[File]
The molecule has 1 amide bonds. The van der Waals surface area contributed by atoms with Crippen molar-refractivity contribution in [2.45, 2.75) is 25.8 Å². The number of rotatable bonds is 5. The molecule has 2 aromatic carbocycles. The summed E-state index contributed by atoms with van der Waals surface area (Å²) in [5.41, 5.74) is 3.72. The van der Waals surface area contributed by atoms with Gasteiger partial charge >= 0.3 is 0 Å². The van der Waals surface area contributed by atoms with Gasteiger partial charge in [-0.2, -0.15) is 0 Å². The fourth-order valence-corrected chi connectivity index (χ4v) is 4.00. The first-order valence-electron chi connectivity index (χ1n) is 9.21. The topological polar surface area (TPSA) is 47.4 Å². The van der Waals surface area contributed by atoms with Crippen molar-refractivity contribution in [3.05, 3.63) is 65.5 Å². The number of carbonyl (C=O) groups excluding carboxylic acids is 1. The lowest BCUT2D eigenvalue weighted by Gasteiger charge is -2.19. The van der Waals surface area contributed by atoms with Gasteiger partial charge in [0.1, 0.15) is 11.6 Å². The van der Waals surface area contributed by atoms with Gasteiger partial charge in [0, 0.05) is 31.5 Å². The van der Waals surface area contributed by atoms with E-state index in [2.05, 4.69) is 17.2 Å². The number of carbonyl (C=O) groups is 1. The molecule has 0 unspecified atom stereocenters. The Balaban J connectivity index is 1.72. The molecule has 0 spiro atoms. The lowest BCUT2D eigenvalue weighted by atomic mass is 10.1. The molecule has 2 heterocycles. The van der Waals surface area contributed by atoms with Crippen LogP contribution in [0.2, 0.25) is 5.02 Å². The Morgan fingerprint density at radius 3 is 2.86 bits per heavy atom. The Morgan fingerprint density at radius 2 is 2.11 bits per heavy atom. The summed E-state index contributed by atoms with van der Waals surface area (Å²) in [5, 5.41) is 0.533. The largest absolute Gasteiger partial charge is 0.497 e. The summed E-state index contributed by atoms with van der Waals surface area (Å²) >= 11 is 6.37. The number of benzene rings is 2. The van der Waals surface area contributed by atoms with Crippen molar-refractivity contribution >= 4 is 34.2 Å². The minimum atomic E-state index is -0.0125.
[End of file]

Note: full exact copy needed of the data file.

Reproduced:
The molecule has 1 amide bonds. The van der Waals surface area contributed by atoms with Crippen molar-refractivity contribution in [2.45, 2.75) is 25.8 Å². The number of rotatable bonds is 5. The molecule has 2 aromatic carbocycles. The summed E-state index contributed by atoms with van der Waals surface area (Å²) in [5.41, 5.74) is 3.72. The van der Waals surface area contributed by atoms with Gasteiger partial charge >= 0.3 is 0 Å². The van der Waals surface area contributed by atoms with Gasteiger partial charge in [-0.2, -0.15) is 0 Å². The fourth-order valence-corrected chi connectivity index (χ4v) is 4.00. The first-order valence-electron chi connectivity index (χ1n) is 9.21. The topological polar surface area (TPSA) is 47.4 Å². The van der Waals surface area contributed by atoms with Crippen molar-refractivity contribution in [3.05, 3.63) is 65.5 Å². The number of carbonyl (C=O) groups excluding carboxylic acids is 1. The lowest BCUT2D eigenvalue weighted by Gasteiger charge is -2.19. The van der Waals surface area contributed by atoms with Gasteiger partial charge in [0.1, 0.15) is 11.6 Å². The van der Waals surface area contributed by atoms with Gasteiger partial charge in [0, 0.05) is 31.5 Å². The van der Waals surface area contributed by atoms with E-state index in [2.05, 4.69) is 17.2 Å². The number of carbonyl (C=O) groups is 1. The molecule has 0 unspecified atom stereocenters. The Balaban J connectivity index is 1.72. The molecule has 0 spiro atoms. The lowest BCUT2D eigenvalue weighted by atomic mass is 10.1. The molecule has 2 heterocycles. The van der Waals surface area contributed by atoms with Crippen LogP contribution in [0.2, 0.25) is 5.02 Å². The Morgan fingerprint density at radius 3 is 2.86 bits per heavy atom. The Morgan fingerprint density at radius 2 is 2.11 bits per heavy atom. The summed E-state index contributed by atoms with van der Waals surface area (Å²) in [5, 5.41) is 0.533. The largest absolute Gasteiger partial charge is 0.497 e. The summed E-state index contributed by atoms with van der Waals surface area (Å²) >= 11 is 6.37. The number of benzene rings is 2. The van der Waals surface area contributed by atoms with Crippen molar-refractivity contribution >= 4 is 34.2 Å². The minimum atomic E-state index is -0.0125.